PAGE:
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Gold could hit US$8,000 as bull market returns: Pierre Lassonde

Legendary gold investor Pierre Lassonde says gold prices are heading higher, much higher.

“The five-year bear market for gold is over and we are at the beginning of a new bull market,” he told BNN.

During strong gold bull markets, the price of gold often hits a one-to-one ratio with the Dow Jones industrial average, says the chairman of Franco-Nevada Mining (FNV.TO) and former president of Newmont Mining (NEM.N).

That means gold could surge to US$8,000 an ounce or even higher, he says.

“In 1980 gold was at US$800 and the Dow was at 800; in 1934 gold was US$36 and the Dow was at 37 – where is the Dow today?” he asks BNN’s Catherine Murray. “Do I know it’s going to go back to 1:1 – I don’t know… even if it gets to 2:1, that’s US$8,000 – I’m slightly optimistic.”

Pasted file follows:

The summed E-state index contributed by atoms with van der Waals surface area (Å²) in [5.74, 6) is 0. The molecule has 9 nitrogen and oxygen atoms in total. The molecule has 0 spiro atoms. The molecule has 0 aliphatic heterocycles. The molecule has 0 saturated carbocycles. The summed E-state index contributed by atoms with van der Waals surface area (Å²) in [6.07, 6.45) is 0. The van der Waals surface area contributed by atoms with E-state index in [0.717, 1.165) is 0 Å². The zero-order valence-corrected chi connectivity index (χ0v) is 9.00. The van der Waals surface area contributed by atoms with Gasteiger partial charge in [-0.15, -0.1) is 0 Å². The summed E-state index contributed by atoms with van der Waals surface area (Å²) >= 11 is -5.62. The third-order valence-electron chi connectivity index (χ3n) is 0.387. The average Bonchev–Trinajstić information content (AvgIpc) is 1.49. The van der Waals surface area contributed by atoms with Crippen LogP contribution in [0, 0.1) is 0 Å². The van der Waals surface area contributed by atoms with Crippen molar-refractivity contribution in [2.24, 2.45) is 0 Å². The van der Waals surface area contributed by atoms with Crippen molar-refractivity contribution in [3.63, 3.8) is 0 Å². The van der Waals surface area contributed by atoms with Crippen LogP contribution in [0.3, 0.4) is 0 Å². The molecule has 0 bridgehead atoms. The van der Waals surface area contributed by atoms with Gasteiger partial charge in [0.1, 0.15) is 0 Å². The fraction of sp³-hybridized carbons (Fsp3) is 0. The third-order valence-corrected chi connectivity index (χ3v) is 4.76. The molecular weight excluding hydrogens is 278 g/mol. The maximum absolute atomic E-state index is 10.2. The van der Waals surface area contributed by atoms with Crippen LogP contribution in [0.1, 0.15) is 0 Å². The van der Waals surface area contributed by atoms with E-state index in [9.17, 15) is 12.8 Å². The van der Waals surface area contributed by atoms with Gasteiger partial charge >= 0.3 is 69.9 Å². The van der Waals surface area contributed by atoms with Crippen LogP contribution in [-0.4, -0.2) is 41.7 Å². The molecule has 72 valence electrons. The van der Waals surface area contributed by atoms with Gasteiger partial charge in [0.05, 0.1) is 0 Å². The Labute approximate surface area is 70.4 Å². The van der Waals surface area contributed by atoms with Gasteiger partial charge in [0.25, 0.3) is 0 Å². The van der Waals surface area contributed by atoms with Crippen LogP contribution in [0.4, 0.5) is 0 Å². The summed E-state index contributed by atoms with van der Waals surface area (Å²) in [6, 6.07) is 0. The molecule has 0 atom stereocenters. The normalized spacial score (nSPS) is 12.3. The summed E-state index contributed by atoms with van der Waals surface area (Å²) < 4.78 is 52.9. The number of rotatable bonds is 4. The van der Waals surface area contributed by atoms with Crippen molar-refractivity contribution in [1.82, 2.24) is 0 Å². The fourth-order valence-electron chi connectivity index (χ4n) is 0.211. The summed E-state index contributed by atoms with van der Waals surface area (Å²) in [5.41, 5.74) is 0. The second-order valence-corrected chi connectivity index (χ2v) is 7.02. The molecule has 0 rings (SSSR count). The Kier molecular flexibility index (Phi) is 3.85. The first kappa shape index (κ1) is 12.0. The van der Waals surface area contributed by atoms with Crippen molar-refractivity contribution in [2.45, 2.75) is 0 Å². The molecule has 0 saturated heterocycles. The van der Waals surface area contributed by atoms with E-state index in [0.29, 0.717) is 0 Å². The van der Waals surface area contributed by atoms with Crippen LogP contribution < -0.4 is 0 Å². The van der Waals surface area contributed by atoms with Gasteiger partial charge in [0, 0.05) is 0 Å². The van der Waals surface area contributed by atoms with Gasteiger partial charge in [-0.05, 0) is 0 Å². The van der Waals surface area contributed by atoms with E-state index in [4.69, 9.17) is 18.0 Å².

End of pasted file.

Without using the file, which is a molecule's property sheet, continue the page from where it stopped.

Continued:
Gold prices have rallied almost 20 percent in 2016 to now trade just above US$1,260 per ounce. And while gold stocks have rallied as well, many continue to trade a bargain prices, Lassonde said.

“I’ve been saying for the past six months now is a good time to buy gold,” he added. “You have to buy (gold stocks) when you hate them and sell them when you love them.”

The rally in gold has come as global financial markets experience wild swings this year. Investors traditionally turn to gold during times of trouble. In February, investors were buying as much gold as they were during the financial crisis.

Another factor pushing gold higher is fear of negative interest rates, says Lassonde. Under negative interest rate policies people are charged on their deposits with banks, and banks are charged for their deposits with the central bank. That has helped to push bond yields lower, and made gold more attractive, he says.

“One of the big knocks on gold is that you have to pay to hold it,” Lassonde said. “Now even bonds have a negative carry.”

While gold is starting to shine, Lassonde is less optimistic about other commodities.

“Copper, iron ore or oil and gas… it’s going to take quite a while for those commodities to work out the excess capacity that has been created.

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